Okay, I'll admit it: SQL and big data things aren't at the top of my skillset.

No earlier than today, I resolved an issue we had in our customer databases: adding a missing index.
Seems easy at first but if the table is HUGE (yea, 8GB+ is big for me) with about 246MM rows (!!), it gets damn slow and the downtime doesn't last for an eye blink.

Reminder: ALTER TABLE allows read operations while altering the table then blocks reads and writes ops when the alteration is done and needs to go live. This may vary according to the configuration but the point is: altering a table has a downtime impact. RTFM.

Altering a ~246MM rows table takes time, unless you sold your soul to the devil to own a kickin'-ass database cluster that is able to stand any kind load.

Besides, in this table, most of the rows were junk rows that needed to be cleared but even performing a massive deletion would take hours (this time per customer, yey!).

With some help, we came up with this first idea:

  1. Create a temporary table
  2. Fill it with rows we want to keep from the big-ass table
  3. Empty the big-ass table
  4. Add the index to the big-ass table
  5. Refill the indexed big-ass table with the temporary table rows
  6. Drop the temporary table

I wrapped the whole thing within a transaction and tested it. Of course, it failed (because of a syntax error). As a result and also because the TRUNCATE is not an atomic operation, I was good to reimport the whole database *table-flip*.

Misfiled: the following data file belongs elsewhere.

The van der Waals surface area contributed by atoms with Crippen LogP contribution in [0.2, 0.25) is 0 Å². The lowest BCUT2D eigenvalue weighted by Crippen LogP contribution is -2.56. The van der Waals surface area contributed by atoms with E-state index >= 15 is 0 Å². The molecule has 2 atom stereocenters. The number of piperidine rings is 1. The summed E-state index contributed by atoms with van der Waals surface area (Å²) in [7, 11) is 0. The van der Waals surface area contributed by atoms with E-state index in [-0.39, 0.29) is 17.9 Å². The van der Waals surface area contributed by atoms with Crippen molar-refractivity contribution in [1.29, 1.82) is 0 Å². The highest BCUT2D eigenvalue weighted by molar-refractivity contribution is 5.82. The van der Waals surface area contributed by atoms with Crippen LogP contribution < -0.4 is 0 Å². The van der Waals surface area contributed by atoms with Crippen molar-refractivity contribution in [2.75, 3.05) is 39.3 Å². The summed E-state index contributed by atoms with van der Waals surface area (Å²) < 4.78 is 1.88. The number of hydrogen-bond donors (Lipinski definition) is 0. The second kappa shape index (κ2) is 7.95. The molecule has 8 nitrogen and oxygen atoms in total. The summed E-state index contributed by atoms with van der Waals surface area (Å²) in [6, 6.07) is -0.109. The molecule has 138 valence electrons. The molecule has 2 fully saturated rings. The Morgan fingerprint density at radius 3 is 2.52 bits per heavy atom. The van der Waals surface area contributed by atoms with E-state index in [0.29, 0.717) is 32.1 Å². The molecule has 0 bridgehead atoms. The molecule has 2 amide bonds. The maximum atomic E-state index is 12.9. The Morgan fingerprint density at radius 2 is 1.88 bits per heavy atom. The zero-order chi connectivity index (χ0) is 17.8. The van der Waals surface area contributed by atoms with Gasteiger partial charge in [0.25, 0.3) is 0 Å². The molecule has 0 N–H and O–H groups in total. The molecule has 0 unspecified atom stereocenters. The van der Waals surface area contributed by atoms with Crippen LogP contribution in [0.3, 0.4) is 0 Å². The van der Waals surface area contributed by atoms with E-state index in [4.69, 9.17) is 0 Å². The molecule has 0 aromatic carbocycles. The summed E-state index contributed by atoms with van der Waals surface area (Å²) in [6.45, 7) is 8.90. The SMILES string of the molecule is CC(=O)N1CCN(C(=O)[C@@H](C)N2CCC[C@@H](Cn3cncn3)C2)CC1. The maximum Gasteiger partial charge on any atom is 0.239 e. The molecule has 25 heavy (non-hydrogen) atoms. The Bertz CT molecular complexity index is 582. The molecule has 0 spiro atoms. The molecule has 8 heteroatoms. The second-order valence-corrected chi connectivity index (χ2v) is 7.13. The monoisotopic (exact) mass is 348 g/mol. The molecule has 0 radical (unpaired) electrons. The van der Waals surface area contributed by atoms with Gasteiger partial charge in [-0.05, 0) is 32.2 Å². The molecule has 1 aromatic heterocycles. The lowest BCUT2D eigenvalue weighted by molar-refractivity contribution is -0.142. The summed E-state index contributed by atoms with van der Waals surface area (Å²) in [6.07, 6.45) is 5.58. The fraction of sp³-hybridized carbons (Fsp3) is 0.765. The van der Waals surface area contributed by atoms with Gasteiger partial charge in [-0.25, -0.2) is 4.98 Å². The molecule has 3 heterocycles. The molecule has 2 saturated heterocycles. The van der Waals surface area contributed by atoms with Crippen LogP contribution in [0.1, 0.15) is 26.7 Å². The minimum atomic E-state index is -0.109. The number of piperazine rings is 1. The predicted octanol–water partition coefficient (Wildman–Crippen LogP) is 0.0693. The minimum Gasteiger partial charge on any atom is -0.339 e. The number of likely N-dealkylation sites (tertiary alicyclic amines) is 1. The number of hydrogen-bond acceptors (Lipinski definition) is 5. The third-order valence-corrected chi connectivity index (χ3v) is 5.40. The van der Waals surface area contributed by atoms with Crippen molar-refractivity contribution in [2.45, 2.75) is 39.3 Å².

Let's go for another 20min of database import... *cereal-eating*
This left me plenty time to research how to do this correctly.

Since TRUNCATE is not atomic and RENAME is, I tweaked our first idea to this:

  1. Create a big-ass-2 table from current big-ass-1 table schema
  2. Add the index to big-ass-2 table
  3. Fill the big-ass-2 table with rows we want to keep from big-ass-1 table
  4. Rename big-ass-1 table into big-ass-3 table
  5. Rename big-ass-2 table into big-ass-1 table
  6. Drop big-ass-3 table

I could test that the transaction would successfully rollback (since my SQL syntax isn't perfect) and surprisingly, when successful, the whole operation took about 2 seconds on my MacBook Pro (to handle ~246MM rows).


If you are interested into the SQL code:

CREATE TABLE `foo_new` LIKE `foo`;
ALTER TABLE `foo_new` ADD INDEX `indexName` (`fieldName`);
INSERT INTO `foo_new`
SELECT `foo`.*
FROM `foo`
INNER JOIN `bar` ON `bar`.`pkField` = `foo`.`fkField`
AND `bar`.`stringField` NOT LIKE "pattern%";
RENAME TABLE `foo` TO `foo_old`, `foo_new` TO `foo`;
DROP TABLE `foo_old`;

Thanks for reading and don't hesitate to share.

Joris Berthelot